Apple’s return to Super Bowl advertising is focused on its 30 year anniversary, amid speculation it will even rescreen an original 1984 commercial. Meanwhile, Microsoft’s new Internet Explorer ad is aimed at children of the 90s.
So is this a nostalgia for nostalgia’s sake, a scraping the bottom of the idea barrel or just savvy targeting and maximum ROI from the two biggest tech companies on the planet? My argument would be for the latter.
Who is it that watches the Super Bowl? Well, everyone as we know, but who is the most valuable audience? It’s not the Gen-Z kids, they’re too busy being creative, snapchatting their rude bits to each other and generally being too busy on multiple platforms and devices to sit still for long enough to pay attention.
It’s not the baby boomers, they’re just about getting to grips with the tablet their kids bought them a month ago and have no plans to buy any more hardware or software soon. Unless you count the 99c Sudoku app that was reviewed in the latest issue of whatever the USA equivalent of the Daily Mail tech column is.
It’s obviously us rapidly ageing dinkies, single parents, post-nuclear families and the like, fast approaching our forties and looking back on what once was. Those of us that hanker for the good times, when we used to talk to each other rather than send a hurried text (texting is so two years ago by the way, get with the programme and embrace Kik, Snapchat, WhatsApp, etc. On the other hand, don’t).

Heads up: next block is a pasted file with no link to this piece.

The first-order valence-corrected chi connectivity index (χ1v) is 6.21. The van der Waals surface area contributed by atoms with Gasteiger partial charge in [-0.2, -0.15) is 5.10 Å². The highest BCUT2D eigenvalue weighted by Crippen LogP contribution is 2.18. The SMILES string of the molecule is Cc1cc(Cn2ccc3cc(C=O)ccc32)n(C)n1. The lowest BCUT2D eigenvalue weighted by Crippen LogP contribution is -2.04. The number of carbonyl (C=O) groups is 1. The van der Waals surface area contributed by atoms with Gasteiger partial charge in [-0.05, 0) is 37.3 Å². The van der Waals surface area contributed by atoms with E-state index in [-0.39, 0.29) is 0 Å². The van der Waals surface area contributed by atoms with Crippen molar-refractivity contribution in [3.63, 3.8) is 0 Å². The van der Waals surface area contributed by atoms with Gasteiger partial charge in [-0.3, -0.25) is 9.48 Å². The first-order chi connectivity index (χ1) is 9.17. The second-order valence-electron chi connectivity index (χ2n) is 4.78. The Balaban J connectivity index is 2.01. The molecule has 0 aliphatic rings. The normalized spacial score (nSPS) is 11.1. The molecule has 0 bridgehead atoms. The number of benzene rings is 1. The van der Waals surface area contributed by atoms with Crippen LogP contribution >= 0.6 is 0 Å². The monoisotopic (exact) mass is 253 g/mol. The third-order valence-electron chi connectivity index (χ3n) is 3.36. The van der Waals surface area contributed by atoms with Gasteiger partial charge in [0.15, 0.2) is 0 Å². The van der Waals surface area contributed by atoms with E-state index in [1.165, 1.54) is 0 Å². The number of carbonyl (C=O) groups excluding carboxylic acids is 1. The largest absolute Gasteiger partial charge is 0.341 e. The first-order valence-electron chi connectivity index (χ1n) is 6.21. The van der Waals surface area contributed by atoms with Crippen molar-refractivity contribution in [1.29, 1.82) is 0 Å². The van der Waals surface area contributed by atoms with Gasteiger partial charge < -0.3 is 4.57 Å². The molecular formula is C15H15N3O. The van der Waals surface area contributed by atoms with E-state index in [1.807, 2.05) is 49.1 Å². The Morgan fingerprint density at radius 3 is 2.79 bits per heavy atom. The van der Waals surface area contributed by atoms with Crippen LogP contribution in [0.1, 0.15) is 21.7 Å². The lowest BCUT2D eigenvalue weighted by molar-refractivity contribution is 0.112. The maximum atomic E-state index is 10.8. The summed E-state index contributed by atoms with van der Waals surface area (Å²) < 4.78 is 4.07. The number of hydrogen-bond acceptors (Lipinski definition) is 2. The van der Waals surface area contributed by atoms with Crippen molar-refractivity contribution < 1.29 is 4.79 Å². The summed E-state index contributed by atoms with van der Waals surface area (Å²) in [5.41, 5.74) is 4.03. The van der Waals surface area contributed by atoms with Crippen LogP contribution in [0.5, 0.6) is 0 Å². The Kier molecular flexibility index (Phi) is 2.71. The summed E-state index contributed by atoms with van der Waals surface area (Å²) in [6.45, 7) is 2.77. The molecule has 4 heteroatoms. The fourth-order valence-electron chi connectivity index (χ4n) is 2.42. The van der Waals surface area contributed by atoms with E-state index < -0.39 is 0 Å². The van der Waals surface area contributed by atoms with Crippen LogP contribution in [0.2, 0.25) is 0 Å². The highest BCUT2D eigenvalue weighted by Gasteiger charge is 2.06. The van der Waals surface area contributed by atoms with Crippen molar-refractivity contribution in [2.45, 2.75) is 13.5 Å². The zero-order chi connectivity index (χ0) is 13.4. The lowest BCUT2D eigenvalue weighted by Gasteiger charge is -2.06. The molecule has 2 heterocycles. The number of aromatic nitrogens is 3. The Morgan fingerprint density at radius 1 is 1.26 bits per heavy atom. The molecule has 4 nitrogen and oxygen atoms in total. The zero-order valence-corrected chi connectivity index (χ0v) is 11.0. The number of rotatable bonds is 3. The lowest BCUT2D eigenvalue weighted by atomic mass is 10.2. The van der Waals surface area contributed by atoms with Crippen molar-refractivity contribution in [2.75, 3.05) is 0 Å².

Remember the good old days? John Lewis does, why do you think every single frame of its successfully saccharine Bear and Hare Christmas spot was hand drawn? Just to touch the very nerve that makes us feel fuzzy inside.
We’ve now reached an age where nostalgia marketing just works. It’s nothing to do with hard times, austerity or retreating back into our ice age caves. It’s just our age. As a general amorphous mainstream mass, we are at a stage in our lives where warmth, comfort, familiarity and security are particular brand traits that portray a positive ideology.
Our emotional bonds with brands that have a longstanding relationship with are reaffirmed. Remember when you were unencumbered by the trials and tribulations of your life? Yeah, well those brands were there. They were with you. They changed things then and they can still do it now.
They'll also be there in five and 10 years time making sure that you keep parting with your hard-earned disposable income to fund their R&D departments creating future tech. Tech that your kids will eventually buy you for Christmas and you'll grumble about how things were simpler in the old days. Your kids won't be listening of course, they'll be getting all nostalgic over the Super Bowl 65 TV spots.